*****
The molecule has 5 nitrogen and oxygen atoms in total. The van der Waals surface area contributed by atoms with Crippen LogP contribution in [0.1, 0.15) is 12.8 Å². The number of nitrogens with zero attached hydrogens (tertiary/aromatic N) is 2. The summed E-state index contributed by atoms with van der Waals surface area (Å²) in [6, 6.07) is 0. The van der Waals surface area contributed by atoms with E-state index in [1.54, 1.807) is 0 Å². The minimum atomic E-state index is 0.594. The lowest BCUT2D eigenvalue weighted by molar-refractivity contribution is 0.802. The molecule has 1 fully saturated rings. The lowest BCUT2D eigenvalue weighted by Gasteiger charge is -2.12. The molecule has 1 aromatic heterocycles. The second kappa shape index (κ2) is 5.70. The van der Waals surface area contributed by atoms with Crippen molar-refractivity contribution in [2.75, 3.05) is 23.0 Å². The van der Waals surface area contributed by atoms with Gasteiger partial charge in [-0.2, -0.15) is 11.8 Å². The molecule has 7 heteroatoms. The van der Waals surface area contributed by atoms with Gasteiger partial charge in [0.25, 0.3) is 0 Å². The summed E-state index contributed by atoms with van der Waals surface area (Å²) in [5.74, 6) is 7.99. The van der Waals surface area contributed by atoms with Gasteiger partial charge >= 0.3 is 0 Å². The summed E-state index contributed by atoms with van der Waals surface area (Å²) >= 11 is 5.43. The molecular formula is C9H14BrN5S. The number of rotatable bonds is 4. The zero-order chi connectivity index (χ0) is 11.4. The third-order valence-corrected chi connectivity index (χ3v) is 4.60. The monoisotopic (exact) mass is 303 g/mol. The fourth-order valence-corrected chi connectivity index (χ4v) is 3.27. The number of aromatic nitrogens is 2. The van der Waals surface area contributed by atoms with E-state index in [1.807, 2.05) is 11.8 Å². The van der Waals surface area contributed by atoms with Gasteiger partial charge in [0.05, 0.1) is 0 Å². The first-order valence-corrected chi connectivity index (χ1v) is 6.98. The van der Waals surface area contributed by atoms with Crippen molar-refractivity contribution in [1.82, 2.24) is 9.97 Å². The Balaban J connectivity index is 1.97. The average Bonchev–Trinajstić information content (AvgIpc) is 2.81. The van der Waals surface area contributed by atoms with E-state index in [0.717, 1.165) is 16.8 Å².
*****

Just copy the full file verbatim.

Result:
The molecule has 5 nitrogen and oxygen atoms in total. The van der Waals surface area contributed by atoms with Crippen LogP contribution in [0.1, 0.15) is 12.8 Å². The number of nitrogens with zero attached hydrogens (tertiary/aromatic N) is 2. The summed E-state index contributed by atoms with van der Waals surface area (Å²) in [6, 6.07) is 0. The van der Waals surface area contributed by atoms with E-state index in [1.54, 1.807) is 0 Å². The minimum atomic E-state index is 0.594. The lowest BCUT2D eigenvalue weighted by molar-refractivity contribution is 0.802. The molecule has 1 fully saturated rings. The lowest BCUT2D eigenvalue weighted by Gasteiger charge is -2.12. The molecule has 1 aromatic heterocycles. The second kappa shape index (κ2) is 5.70. The van der Waals surface area contributed by atoms with Crippen molar-refractivity contribution in [2.75, 3.05) is 23.0 Å². The van der Waals surface area contributed by atoms with Gasteiger partial charge in [-0.2, -0.15) is 11.8 Å². The molecule has 7 heteroatoms. The van der Waals surface area contributed by atoms with Gasteiger partial charge in [0.25, 0.3) is 0 Å². The summed E-state index contributed by atoms with van der Waals surface area (Å²) in [5.74, 6) is 7.99. The van der Waals surface area contributed by atoms with Gasteiger partial charge >= 0.3 is 0 Å². The summed E-state index contributed by atoms with van der Waals surface area (Å²) >= 11 is 5.43. The molecular formula is C9H14BrN5S. The number of rotatable bonds is 4. The zero-order chi connectivity index (χ0) is 11.4. The third-order valence-corrected chi connectivity index (χ3v) is 4.60. The monoisotopic (exact) mass is 303 g/mol. The fourth-order valence-corrected chi connectivity index (χ4v) is 3.27. The number of aromatic nitrogens is 2. The van der Waals surface area contributed by atoms with E-state index in [1.807, 2.05) is 11.8 Å². The van der Waals surface area contributed by atoms with Gasteiger partial charge in [0.05, 0.1) is 0 Å². The first-order valence-corrected chi connectivity index (χ1v) is 6.98. The van der Waals surface area contributed by atoms with Crippen molar-refractivity contribution in [1.82, 2.24) is 9.97 Å². The Balaban J connectivity index is 1.97. The average Bonchev–Trinajstić information content (AvgIpc) is 2.81. The van der Waals surface area contributed by atoms with E-state index in [0.717, 1.165) is 16.8 Å².